January 9, 2018 • RBS

Categories: Security News

Last week, we published our initial blog about the recently disclosed Meltdown and Spectre vulnerabilities. In that post we focused on the perils of rushing patches, attribution and the disclosure process, research collisions, and the impact on cloud offerings. In this update, we continue to examine higher-level aspects of the disclosures a week after the initial fallout.

Patch and Performance

Perhaps a bigger news aspect than the vulnerabilities themselves, were reports saying that patches to mitigate these flaws may slow down processors by up to 30%. At the same time, Intel claimed that “performance impact of these updates is highly workload-dependent and, for the average computer user, should not be significant”. Now that administrators have had time to monitor systems after various vendor patches, we’re seeing a more accurate report of the impacts.

With many organizations using cloud services for a significant part of their public facing offerings, many have been especially concerned about the patches’ potential hit to performance, which could increase monthly costs dramatically. The graph above comes from Ian Chan who noticed the spike after the patches were presumably deployed to their AWS EC2 instances, and noticing that the spikes range from 5 to 20%. Amanpreet Singh shared a graph showing his Redis / Elasticache install on AWS Managed Services, with a similar look. Similarly, Ruben Berenguel noticed spikes but points out that in addition to the slow down, the costs for the services will go up approximately 10% for the month. This is one aspect of patching in the cloud that many organizations have overlooked. In his case, they are noticing new instances spawning because the current ones can’t handle the workload. Companies that use the cloud for public facing services, such as the situation at Epic Games, may face login issues and service instability after the patches.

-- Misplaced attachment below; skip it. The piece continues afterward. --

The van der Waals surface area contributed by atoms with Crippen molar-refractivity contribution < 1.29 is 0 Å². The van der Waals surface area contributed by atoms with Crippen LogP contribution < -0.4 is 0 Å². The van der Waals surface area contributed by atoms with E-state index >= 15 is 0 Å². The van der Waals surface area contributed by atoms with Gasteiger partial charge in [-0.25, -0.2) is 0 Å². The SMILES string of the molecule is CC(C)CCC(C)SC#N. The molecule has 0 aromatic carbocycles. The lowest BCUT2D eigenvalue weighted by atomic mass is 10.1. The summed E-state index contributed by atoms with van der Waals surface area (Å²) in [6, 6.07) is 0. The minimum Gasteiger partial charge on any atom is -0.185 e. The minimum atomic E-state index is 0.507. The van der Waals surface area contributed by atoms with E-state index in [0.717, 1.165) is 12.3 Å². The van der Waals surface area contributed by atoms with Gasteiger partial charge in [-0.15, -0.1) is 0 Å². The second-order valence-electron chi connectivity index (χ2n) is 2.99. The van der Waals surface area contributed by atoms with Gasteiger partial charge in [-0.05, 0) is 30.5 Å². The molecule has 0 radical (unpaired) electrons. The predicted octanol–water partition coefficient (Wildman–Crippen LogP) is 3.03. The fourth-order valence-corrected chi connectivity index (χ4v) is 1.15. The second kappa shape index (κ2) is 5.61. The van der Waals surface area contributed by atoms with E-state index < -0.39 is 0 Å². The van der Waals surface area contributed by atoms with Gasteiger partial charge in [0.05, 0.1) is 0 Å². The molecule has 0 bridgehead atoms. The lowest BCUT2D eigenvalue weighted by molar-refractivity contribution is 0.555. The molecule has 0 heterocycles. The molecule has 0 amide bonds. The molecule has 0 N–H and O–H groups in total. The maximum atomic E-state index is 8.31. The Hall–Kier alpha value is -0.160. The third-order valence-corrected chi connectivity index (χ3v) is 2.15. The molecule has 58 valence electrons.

For traditional on premise servers and home machines, the initial benchmarks and testing are also showing significant spikes as well. Peter Czanik mentioned increased compile times on his Fedora system, where syslog_ng went from a 4 minute compile time to a 21 minute compile time. He also mentions that he believes compiling Java is the most affected. The Guru of 3D blog did extensive testing and benchmarks on a Windows 10 machine. Their results show that while there are noticeable changes, some aspects of the system rumored to be impacted (e.g. memory performance) are not showing any real difference, while other aspects like File I/O and disk performance are taking a hit. They go on to test browser performance and the results indicate minimal changes even under heavy usage, while gaming / GPU performance shows negligible change before and after the patch.

There are mixed results for one-off users doing CryptoCurrency mining. One particular Reddit thread has users suggesting there could be significant performance hits while others do not see the same impact. Regardless, even a small performance hit on a mining system could mean serious financial implications and in some cases make some systems not profitable (e.g. electricity consumption costs exceed currency output). The thread also reminds users to think about threat modeling and consider if they even need the patches, while others say that configuration options could help offset the post-patch performance hits. Kirk Pepperdine has a great summary about PCID (Process-Context Identifiers) functionality and how that may help minimize patch performance issues.

Finally, as noted in our first blog, the Meltdown patch is still causing serious compatibility issues with some software. The latest is Microsoft’s Meltdown patch, which appears to break the PulseSecure VPN client. Microsoft’s patches seemingly play poorly with AMD-based PCs and has been confirmed as causing performance dips on older versions of Windows.